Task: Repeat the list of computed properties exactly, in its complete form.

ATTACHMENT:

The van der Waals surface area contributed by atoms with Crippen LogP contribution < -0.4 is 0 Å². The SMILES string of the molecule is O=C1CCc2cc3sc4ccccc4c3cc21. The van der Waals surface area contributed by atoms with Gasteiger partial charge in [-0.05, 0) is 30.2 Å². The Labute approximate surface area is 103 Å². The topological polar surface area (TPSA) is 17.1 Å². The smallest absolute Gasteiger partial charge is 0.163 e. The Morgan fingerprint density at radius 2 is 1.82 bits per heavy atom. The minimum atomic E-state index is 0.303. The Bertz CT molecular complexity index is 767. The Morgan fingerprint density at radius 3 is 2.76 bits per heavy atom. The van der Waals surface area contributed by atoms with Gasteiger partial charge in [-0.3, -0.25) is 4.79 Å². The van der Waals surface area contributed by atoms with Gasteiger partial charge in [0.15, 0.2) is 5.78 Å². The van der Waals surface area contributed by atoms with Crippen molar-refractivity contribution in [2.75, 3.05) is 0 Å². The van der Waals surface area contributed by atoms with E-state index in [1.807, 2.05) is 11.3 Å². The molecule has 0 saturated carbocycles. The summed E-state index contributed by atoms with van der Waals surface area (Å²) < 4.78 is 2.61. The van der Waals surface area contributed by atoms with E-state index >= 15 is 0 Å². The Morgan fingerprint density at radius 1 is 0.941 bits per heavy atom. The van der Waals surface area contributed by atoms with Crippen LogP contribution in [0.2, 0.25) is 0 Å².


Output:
The van der Waals surface area contributed by atoms with Crippen LogP contribution < -0.4 is 0 Å². The SMILES string of the molecule is O=C1CCc2cc3sc4ccccc4c3cc21. The van der Waals surface area contributed by atoms with Gasteiger partial charge in [-0.05, 0) is 30.2 Å². The Labute approximate surface area is 103 Å². The topological polar surface area (TPSA) is 17.1 Å². The smallest absolute Gasteiger partial charge is 0.163 e. The Morgan fingerprint density at radius 2 is 1.82 bits per heavy atom. The minimum atomic E-state index is 0.303. The Bertz CT molecular complexity index is 767. The Morgan fingerprint density at radius 3 is 2.76 bits per heavy atom. The van der Waals surface area contributed by atoms with Gasteiger partial charge in [-0.3, -0.25) is 4.79 Å². The van der Waals surface area contributed by atoms with Gasteiger partial charge in [0.15, 0.2) is 5.78 Å². The van der Waals surface area contributed by atoms with Crippen molar-refractivity contribution in [2.75, 3.05) is 0 Å². The van der Waals surface area contributed by atoms with E-state index in [1.807, 2.05) is 11.3 Å². The molecule has 0 saturated carbocycles. The summed E-state index contributed by atoms with van der Waals surface area (Å²) < 4.78 is 2.61. The van der Waals surface area contributed by atoms with E-state index >= 15 is 0 Å². The Morgan fingerprint density at radius 1 is 0.941 bits per heavy atom. The van der Waals surface area contributed by atoms with Crippen LogP contribution in [0.2, 0.25) is 0 Å².